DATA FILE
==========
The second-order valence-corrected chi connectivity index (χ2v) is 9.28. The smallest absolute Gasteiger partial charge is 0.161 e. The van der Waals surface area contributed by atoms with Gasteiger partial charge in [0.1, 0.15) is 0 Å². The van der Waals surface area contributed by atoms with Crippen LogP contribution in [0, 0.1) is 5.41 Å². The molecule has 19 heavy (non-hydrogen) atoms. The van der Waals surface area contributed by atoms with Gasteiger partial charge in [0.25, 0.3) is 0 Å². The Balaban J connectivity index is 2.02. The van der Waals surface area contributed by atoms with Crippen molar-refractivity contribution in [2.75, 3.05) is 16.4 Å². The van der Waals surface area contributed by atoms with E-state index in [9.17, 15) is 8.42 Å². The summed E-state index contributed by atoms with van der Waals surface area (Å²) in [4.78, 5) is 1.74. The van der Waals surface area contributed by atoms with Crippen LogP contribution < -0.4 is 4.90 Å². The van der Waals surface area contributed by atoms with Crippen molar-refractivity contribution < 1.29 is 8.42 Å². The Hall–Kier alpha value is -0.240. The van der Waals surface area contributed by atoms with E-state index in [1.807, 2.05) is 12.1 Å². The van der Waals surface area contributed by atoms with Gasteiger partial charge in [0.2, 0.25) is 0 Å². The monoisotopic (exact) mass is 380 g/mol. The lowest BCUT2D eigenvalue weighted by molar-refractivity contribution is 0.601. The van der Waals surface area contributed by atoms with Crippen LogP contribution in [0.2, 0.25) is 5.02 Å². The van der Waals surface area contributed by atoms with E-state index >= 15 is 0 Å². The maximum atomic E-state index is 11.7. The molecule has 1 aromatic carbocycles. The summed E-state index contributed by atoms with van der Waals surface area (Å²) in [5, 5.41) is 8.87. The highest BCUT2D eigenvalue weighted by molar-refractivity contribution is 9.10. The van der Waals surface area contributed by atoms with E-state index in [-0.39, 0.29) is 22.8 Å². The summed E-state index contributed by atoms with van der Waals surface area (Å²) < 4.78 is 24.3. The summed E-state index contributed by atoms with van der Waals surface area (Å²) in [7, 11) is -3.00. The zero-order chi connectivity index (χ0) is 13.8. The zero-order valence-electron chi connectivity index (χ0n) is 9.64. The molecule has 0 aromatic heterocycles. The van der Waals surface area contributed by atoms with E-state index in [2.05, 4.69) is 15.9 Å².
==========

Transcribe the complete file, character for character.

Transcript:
The second-order valence-corrected chi connectivity index (χ2v) is 9.28. The smallest absolute Gasteiger partial charge is 0.161 e. The van der Waals surface area contributed by atoms with Gasteiger partial charge in [0.1, 0.15) is 0 Å². The van der Waals surface area contributed by atoms with Crippen LogP contribution in [0, 0.1) is 5.41 Å². The molecule has 19 heavy (non-hydrogen) atoms. The van der Waals surface area contributed by atoms with Gasteiger partial charge in [0.25, 0.3) is 0 Å². The Balaban J connectivity index is 2.02. The van der Waals surface area contributed by atoms with Crippen molar-refractivity contribution in [2.75, 3.05) is 16.4 Å². The van der Waals surface area contributed by atoms with E-state index in [9.17, 15) is 8.42 Å². The summed E-state index contributed by atoms with van der Waals surface area (Å²) in [4.78, 5) is 1.74. The van der Waals surface area contributed by atoms with Crippen LogP contribution < -0.4 is 4.90 Å². The van der Waals surface area contributed by atoms with Crippen molar-refractivity contribution < 1.29 is 8.42 Å². The Hall–Kier alpha value is -0.240. The van der Waals surface area contributed by atoms with E-state index in [1.807, 2.05) is 12.1 Å². The van der Waals surface area contributed by atoms with Gasteiger partial charge in [0.2, 0.25) is 0 Å². The monoisotopic (exact) mass is 380 g/mol. The lowest BCUT2D eigenvalue weighted by molar-refractivity contribution is 0.601. The van der Waals surface area contributed by atoms with Crippen LogP contribution in [0.2, 0.25) is 5.02 Å². The van der Waals surface area contributed by atoms with E-state index >= 15 is 0 Å². The maximum atomic E-state index is 11.7. The molecule has 1 aromatic carbocycles. The summed E-state index contributed by atoms with van der Waals surface area (Å²) in [5, 5.41) is 8.87. The highest BCUT2D eigenvalue weighted by molar-refractivity contribution is 9.10. The van der Waals surface area contributed by atoms with E-state index in [-0.39, 0.29) is 22.8 Å². The summed E-state index contributed by atoms with van der Waals surface area (Å²) < 4.78 is 24.3. The summed E-state index contributed by atoms with van der Waals surface area (Å²) in [7, 11) is -3.00. The zero-order chi connectivity index (χ0) is 13.8. The zero-order valence-electron chi connectivity index (χ0n) is 9.64. The molecule has 0 aromatic heterocycles. The van der Waals surface area contributed by atoms with E-state index in [2.05, 4.69) is 15.9 Å².